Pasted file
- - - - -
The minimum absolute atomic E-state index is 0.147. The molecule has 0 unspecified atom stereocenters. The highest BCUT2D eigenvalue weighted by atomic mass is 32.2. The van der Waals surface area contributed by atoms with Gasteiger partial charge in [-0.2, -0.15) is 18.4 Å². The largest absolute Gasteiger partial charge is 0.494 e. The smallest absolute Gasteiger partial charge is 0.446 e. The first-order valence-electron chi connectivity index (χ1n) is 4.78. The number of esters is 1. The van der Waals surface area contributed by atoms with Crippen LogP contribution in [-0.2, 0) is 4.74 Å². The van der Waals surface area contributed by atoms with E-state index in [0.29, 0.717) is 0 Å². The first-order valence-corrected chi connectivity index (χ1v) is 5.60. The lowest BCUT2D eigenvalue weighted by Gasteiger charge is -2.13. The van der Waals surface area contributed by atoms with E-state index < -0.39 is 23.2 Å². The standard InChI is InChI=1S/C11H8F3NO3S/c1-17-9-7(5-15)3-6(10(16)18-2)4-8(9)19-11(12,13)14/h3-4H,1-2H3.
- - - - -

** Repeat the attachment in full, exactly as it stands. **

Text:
The minimum absolute atomic E-state index is 0.147. The molecule has 0 unspecified atom stereocenters. The highest BCUT2D eigenvalue weighted by atomic mass is 32.2. The van der Waals surface area contributed by atoms with Gasteiger partial charge in [-0.2, -0.15) is 18.4 Å². The largest absolute Gasteiger partial charge is 0.494 e. The smallest absolute Gasteiger partial charge is 0.446 e. The first-order valence-electron chi connectivity index (χ1n) is 4.78. The number of esters is 1. The van der Waals surface area contributed by atoms with Crippen LogP contribution in [-0.2, 0) is 4.74 Å². The van der Waals surface area contributed by atoms with E-state index in [0.29, 0.717) is 0 Å². The first-order valence-corrected chi connectivity index (χ1v) is 5.60. The lowest BCUT2D eigenvalue weighted by Gasteiger charge is -2.13. The van der Waals surface area contributed by atoms with E-state index < -0.39 is 23.2 Å². The standard InChI is InChI=1S/C11H8F3NO3S/c1-17-9-7(5-15)3-6(10(16)18-2)4-8(9)19-11(12,13)14/h3-4H,1-2H3.